The Problem with
.PNGs and Printing
Need prints but you only have a .PNG file? Here's a little summary of why we don't usually recommend this file format. In some cases though we do if the resolution meets our standards, but technically, .PNG's are a no no. Here's why...
What Is A .PNG File?
One of the most common file formats that people use today for graphics and artwork is the .png file.
This file type, also known as "Portable Network Graphics" was designed generally for web and screen use which we use daily nowadays. Some examples are websites, social media, phone graphics, anything that can be viewed on a screen basically.
The main function of this file type is to permit transperancy at any extent to be published on screens. A .png is a great option for artworks, designs, and logos to use on your online shops, websites and other images that don't have backgrounds to stand out.
Portable Network Graphics
What Happens When We Print A .PNG?
While we occasionally accept .PNG formats it is vital to ensure that these .png images are provided in the highest possible resolution from 300 dpi to 600 dpi. It would also be highly dependent on what kind of printing you require for us to be able to identify if your .png file will be enough to print a high quality image.
One issue for printing .png files is it's intrinsic colour profile. As mentioned above, .png files can only be saved with RGB (Red, Green, Blue) colour profile which is basically for on screen images only. Printing out an RGB profile may cause difference in colours since printers are calibrated to use CMYK.
For the best quality in resolution and colours we would still recommend using CMYK images. If you have a look at the inside of any sort of printer you will find that there are only 4 ink cartridges available to create the best and most accurate colours, C - Cyan, M - Magenta, Y - Yellow, K - Key (black).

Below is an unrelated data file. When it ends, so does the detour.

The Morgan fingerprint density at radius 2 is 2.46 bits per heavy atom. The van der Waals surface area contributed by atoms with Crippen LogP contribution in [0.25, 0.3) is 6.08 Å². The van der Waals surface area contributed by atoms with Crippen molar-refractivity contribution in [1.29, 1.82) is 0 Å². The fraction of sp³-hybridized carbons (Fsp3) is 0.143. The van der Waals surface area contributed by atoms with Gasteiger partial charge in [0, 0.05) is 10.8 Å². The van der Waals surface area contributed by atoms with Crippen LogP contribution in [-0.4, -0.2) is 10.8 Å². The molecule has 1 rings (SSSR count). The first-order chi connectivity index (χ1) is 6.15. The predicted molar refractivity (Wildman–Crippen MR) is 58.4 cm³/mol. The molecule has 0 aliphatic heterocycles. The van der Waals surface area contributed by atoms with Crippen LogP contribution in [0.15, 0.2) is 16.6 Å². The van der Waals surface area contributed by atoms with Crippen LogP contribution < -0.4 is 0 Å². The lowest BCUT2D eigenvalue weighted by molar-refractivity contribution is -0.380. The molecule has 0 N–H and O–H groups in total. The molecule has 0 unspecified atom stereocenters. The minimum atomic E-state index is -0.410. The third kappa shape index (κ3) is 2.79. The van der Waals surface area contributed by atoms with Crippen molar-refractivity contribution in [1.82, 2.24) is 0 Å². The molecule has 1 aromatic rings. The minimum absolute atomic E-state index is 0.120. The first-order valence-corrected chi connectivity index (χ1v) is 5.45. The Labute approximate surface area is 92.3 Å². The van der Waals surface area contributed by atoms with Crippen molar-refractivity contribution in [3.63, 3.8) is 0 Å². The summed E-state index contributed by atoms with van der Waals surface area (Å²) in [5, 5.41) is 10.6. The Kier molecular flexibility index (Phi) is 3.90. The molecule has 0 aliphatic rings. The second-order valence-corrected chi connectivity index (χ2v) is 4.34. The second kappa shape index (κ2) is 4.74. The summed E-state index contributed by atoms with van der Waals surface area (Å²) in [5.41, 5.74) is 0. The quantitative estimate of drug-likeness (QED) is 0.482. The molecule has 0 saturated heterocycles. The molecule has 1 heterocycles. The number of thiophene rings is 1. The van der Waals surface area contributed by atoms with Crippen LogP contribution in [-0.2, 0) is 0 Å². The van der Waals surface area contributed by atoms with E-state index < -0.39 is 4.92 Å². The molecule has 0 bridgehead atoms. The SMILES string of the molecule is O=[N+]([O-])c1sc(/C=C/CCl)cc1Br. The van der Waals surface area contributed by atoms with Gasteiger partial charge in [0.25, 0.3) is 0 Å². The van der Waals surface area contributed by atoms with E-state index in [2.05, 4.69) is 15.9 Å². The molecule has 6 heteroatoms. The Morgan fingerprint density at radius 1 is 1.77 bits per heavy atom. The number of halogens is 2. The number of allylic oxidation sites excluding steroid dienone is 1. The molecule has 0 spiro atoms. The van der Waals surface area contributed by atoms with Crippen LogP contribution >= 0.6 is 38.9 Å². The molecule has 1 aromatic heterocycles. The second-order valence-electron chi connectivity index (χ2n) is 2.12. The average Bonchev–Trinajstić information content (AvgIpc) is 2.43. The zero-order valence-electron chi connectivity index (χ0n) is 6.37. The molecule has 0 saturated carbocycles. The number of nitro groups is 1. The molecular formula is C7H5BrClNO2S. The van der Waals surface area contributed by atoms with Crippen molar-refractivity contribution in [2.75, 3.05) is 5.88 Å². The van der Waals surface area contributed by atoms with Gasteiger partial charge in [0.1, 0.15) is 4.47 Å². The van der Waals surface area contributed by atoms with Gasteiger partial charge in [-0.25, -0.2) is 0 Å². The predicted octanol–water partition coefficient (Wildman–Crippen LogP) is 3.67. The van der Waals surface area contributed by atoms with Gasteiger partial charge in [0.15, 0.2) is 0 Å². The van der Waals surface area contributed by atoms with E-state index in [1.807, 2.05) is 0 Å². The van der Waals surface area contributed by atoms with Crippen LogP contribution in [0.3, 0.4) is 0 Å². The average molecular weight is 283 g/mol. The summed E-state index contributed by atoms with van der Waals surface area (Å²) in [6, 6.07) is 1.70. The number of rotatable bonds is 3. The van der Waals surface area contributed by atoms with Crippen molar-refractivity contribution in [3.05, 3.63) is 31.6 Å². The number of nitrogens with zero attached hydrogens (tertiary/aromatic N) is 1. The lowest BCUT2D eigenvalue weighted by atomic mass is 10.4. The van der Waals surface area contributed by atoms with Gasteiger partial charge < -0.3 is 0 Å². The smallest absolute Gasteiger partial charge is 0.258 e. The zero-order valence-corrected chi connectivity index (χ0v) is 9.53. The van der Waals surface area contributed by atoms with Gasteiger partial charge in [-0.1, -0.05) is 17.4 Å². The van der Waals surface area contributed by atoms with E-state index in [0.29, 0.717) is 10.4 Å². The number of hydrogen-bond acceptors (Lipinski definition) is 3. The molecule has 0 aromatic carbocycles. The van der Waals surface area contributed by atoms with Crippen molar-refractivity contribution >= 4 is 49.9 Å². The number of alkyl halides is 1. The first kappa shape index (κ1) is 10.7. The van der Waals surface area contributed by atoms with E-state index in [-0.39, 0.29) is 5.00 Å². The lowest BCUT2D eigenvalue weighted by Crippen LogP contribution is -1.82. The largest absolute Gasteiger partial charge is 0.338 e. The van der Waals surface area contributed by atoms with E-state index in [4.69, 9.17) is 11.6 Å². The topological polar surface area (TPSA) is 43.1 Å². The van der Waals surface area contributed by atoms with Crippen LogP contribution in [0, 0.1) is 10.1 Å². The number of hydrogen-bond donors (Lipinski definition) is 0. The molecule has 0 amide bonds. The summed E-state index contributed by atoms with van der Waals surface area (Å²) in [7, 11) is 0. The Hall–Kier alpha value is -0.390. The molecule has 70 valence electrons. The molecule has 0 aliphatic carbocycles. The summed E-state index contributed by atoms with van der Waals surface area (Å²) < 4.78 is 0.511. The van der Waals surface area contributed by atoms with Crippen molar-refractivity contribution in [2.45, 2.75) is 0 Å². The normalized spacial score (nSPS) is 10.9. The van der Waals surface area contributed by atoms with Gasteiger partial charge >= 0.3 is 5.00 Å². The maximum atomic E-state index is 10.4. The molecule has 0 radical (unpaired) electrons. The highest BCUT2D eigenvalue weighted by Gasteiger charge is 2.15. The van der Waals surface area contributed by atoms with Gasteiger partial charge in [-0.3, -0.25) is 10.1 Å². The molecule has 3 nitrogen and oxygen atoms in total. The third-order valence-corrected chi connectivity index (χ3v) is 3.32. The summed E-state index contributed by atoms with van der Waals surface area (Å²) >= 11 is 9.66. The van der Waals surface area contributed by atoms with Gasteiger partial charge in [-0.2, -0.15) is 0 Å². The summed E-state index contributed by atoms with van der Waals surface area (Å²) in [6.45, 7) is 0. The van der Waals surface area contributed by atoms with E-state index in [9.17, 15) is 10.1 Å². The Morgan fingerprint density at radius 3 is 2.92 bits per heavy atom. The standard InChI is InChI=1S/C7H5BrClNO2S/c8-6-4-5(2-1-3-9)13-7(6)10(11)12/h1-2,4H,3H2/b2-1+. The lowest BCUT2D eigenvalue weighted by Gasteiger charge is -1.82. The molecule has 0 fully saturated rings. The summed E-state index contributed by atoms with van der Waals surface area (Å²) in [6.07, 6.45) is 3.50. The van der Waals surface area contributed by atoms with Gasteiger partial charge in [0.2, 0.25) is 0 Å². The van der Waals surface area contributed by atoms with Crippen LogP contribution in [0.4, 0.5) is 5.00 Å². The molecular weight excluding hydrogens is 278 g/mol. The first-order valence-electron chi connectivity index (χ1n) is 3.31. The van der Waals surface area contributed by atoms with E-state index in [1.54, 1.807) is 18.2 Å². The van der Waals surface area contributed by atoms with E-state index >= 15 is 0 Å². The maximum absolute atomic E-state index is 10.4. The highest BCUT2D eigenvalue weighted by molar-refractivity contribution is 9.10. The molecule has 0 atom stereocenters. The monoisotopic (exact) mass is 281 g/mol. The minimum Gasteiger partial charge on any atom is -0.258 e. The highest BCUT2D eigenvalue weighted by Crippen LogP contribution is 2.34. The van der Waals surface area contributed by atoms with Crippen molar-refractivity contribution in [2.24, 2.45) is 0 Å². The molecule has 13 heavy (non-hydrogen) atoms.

In technical terms, RGB and CMYK are two totally different colour languages that may cause slight differences in colour. While some colour differences may not be easily noticed, a trained eye will be able to distinguish the slight variations.
The Take Away
What we really want to say is, the best solution for providing quality prints is also providing quality resolution images. The best image formats we prefer and recommend are .PDF or vector files over .png for almost all of our offline print solutions. .PDF files are much more compatible with CMYK colour profile and is easier for our designers to manipulate on Adobe Illustrator for any changes, or adding margins, bleeds and etc.
If you only have a .PNG file and are willing to take the risk of printing the image despite our artwork requirements, please expect some slight colour changes between the actual printed product versus your image on a screen as they will potentially be a tad bit different.
More About File Types
If you are curious about the different file types, what they mean, and what they are best used for, check out our Difference Between file types.
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